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WHETHER we survey the events of the past year, or look forward to the prospect now before us, we have equal cause for encouragement and gratitude. The long-desired Peacehas been fully ratified, the Cries of the Poor mercifully heard,
and the Year has been crowned with divine goodness.
The political world exhibits a scene like that of the ocean calmed after a most tremendous tempest. While some of the States of Europe are collecting and dividing among themselves the scattered wrecks of empire, others are beginning, assiduously, to cultivate the arts of Peace, in order to recruit their exhausted strength. France, leaning on her inverted spear, turns a favourable eye towards the Protestant Religion; and we have reason to believe, she will not be displeased at any attempts which may be made for its increase. Britain, by her late happy union with her sister-country, opens an extensive field for the preaching of the Gospel in Ireland; where the language of both Ministers and People is like that of the Men of Macedonia to St. Paul: "Come over and help us.'
Among the Blessings of Peace, with which we have been so mercifully favoured, a more easy intercourse with the other countries of Europe, and of the world, may be not the least. It was thus that the Lord prepared the way for the Propagation of his Gospel in the first ages. The Temple of Janus was shut when the great Messiah came; and while the world was hushed in Peace, the Gospel ran and was glorified, even where the Roman arms, or perhaps the Roman name, had never penetrated. The Lord's hand is not shortened; and we are, at least, encouraged to pray and hope that scenes, in some respects like these, may newed; that the Gospel may be again clothed in its ancient purity and splendor, and spread from country to country, till the knowledge of the Lord shall cover the earth as the
waters do the sea."
Among the means of propagating divine truth, we rejoice in the Commencement and Increase of Religious Magazines, in various parts of Germany; and we hope that similar Publications will soon obtain in France and other countries. The establishment of Peace will enable us to procure an early transmission of these works; and we shall be happy to enrich our own Publication with whatever may appear of peculiar in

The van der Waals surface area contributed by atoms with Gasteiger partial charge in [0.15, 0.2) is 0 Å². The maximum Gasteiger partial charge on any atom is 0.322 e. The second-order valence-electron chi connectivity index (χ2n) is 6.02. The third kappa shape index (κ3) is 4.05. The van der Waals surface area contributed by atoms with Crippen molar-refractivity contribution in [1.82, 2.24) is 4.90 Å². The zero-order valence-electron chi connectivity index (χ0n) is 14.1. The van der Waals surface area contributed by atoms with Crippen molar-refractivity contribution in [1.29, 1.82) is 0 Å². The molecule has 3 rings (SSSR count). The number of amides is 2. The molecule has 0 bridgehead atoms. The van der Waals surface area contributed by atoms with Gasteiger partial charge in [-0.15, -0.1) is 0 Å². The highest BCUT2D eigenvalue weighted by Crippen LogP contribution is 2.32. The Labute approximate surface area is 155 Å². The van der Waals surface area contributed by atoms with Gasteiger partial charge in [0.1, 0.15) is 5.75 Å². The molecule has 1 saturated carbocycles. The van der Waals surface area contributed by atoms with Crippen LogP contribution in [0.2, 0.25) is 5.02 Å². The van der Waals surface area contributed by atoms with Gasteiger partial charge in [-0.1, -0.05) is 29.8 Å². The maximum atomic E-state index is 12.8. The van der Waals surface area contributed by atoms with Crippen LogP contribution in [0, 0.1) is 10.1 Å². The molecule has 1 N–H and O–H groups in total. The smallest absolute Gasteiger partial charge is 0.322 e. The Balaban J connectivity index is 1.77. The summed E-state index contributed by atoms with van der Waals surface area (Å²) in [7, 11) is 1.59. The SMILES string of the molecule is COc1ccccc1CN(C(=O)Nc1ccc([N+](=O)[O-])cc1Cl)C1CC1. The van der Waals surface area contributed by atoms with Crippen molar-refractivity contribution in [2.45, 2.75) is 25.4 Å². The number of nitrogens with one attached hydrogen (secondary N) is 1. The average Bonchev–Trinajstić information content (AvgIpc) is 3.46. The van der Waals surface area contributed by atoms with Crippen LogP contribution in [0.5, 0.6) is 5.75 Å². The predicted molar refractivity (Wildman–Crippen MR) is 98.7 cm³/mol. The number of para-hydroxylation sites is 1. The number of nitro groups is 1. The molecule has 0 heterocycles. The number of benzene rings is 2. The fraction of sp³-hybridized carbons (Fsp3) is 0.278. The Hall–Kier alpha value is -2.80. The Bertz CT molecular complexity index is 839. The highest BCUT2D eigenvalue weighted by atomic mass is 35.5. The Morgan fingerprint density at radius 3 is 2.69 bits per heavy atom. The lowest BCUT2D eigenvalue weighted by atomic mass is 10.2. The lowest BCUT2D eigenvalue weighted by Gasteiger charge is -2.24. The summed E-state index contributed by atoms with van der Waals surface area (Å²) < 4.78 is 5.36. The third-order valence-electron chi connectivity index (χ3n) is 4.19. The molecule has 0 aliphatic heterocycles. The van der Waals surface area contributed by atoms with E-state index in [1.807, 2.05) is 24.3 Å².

terest to our Readers: and, to provide room for this additional matter, we have commenced the present volume with a page considerably enlarged.
Early in this colume (which, for the accommodation of new Subscribers, will be kept perfectly distinct from the preceding, so that it may be considered as a new and improved series) we propose to lay before our Readers, a review of the Present State of Religion and Religious Literature in the various parts of Europe, with the exertions now making among various denominations for the support and enlargement of the Kedeemer's kingdom: and in this design, as indeed in every part of our work, we shall be happy to receive the assistance of our Correspondents, and particularly of those tried and faithful friends on whose aid we can always rely, and whose former favours merit, not only annually, but at all times, our gratitude and acknowledgments.
It gives us much pleasure to reflect to how many useful and benevolent institutions the EVANGELICAL MAGAZINE has, since its commencement, given rise, encouragement, and notoriety. The carious means of doing good are not exhausted. The “liberal will still devise liberal things;" and the real friends of Christ will not soon be "weary in well-doing." Plans of this nature are in embryo, which we shall be happy, in due time, to lay before our Readers. Those who recollect what the divine Redeemer has done for them, will never think they can do tos much for him.
We must not conclude our Preface without acknowledging the divine goodness and assistance: "Hitherto hath the Lord helped us!" And, while we remember that not only many noble plans and merciful institutions have originated from suggestions in our work; but that we have also been enabled, from its profits, to distribute some thousands among the Widows of the Lord's Ministers, and others, and hope, by an increasing circulation, to do still more; we cannot help exclaiming, with the royal and venerable Psalmist, “Now therefore, our God, we thank thee, and praise thy glorious name! but who are we, that we should be able to offer so willingly after this sort! for all things are of thee; and of thine own have we given thee !”